Two groups of strikers in Durban defied the order, with workers blocking an entrance at King Edward Hospital and police firing rubber bullets to clear the entrance to Addington Hospital, according to the Sapa news agency.
RFI correspondent Jean Jacques Cornish, speaking from Johannesburg,
said that there had been limited improvements in relations between strikers and the state.
“The improvement is not of a nature that we could say things are normalised,” he said.
“We are still dealing with acts of intimidation, though they are isolated now."
Police at Johannesburg hospitals were guarding entrances during peaceful protests, while in Cape Town health officials said only a handful of hospital workers were off the job.
The defence ministry said military teams were called in to aid doctors and replace striking support staff in cleaning bed linen and providing meals at 37 hospitals.
Bruce MacGregor, from the South African labour law firm Macgregor Erasmus, told RFI that public sympathy for the strikers is not guaranteed.
"There is a great deal of sympathy for the strikers, but that sympathy is being eroded by the behaviour of some of them, [including] intimitdating non-striking workers, blocking hospitals, preventing patients from getting treatment," he said.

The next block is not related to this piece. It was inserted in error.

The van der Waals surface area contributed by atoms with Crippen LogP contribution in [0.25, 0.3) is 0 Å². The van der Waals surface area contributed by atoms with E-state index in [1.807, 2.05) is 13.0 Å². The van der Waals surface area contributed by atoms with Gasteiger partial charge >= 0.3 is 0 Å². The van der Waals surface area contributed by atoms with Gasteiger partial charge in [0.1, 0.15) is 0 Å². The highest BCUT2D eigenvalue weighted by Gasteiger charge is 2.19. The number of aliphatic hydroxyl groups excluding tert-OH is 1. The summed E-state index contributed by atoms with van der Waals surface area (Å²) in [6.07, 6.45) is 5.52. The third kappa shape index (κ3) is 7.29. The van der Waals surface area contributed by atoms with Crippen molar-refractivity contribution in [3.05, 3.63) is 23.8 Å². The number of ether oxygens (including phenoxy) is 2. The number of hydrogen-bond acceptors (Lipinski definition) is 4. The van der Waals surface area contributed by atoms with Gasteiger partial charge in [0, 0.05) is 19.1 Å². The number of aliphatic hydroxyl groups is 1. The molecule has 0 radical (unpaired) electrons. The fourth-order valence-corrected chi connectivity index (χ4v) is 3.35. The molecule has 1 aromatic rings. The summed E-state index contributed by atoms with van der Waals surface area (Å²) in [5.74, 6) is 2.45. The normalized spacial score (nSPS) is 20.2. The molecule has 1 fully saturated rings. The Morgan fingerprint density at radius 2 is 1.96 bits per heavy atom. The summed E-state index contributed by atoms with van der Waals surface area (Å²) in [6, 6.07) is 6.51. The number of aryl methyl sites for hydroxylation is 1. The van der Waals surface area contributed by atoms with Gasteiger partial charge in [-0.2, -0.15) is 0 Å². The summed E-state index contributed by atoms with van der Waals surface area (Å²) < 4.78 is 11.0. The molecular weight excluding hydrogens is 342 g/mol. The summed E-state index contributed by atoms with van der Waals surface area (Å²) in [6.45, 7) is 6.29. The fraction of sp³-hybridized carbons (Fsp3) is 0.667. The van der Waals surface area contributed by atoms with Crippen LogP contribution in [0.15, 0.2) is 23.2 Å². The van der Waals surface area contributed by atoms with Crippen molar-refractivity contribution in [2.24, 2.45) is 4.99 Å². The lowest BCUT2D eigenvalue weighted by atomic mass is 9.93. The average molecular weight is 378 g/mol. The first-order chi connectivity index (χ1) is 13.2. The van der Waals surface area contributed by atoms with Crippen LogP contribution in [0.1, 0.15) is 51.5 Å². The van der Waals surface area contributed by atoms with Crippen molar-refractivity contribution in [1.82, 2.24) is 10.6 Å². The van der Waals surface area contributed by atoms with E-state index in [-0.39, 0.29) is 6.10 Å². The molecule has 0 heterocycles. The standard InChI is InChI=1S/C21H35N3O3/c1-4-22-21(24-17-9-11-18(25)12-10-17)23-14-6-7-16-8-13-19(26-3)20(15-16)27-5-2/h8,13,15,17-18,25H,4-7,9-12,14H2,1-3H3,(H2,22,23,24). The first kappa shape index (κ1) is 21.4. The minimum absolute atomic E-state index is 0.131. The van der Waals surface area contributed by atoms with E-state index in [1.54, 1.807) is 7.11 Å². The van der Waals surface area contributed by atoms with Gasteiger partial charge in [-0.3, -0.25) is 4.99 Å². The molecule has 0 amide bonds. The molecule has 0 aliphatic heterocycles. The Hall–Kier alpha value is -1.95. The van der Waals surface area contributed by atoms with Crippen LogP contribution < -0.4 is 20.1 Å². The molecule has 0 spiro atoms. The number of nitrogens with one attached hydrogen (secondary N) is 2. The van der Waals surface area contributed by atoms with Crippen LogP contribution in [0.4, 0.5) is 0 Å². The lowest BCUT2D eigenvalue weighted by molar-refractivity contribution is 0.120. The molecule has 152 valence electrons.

Unions are demanding an 8.6-percent wage increase and a 1,000-rand (108-euro) housing allowance. The government has moved to unilaterally implement a seven percent raise and a 700-rand housing allowance.
"Government appeals to the public sector unions to sign the offer without delay and further appeals to all public servants who are on strike to return to their posts," the cabinet said in a statement Monday.
Inflation is running at 4.2 percent in South Africa, but unions argue that big increases are needed to close the gap between rich and poor, in one of the world's least equal societies.
Unions are politically powerful and a key ally of President Jacob Zuma's ruling African National Congress, but tensions have erupted over both wages and general economic policy.
The country's largest teachers' union said it planned to contest the court ordering "essential services" employees back to work, saying it was overly broad.
"We have resolved that we are not going to retreat from continuing with our demonstrations until our demands are met," the South African Democratic Teachers' Union said in a statement.
"Our strike is legal and we will continue to intensify our actions."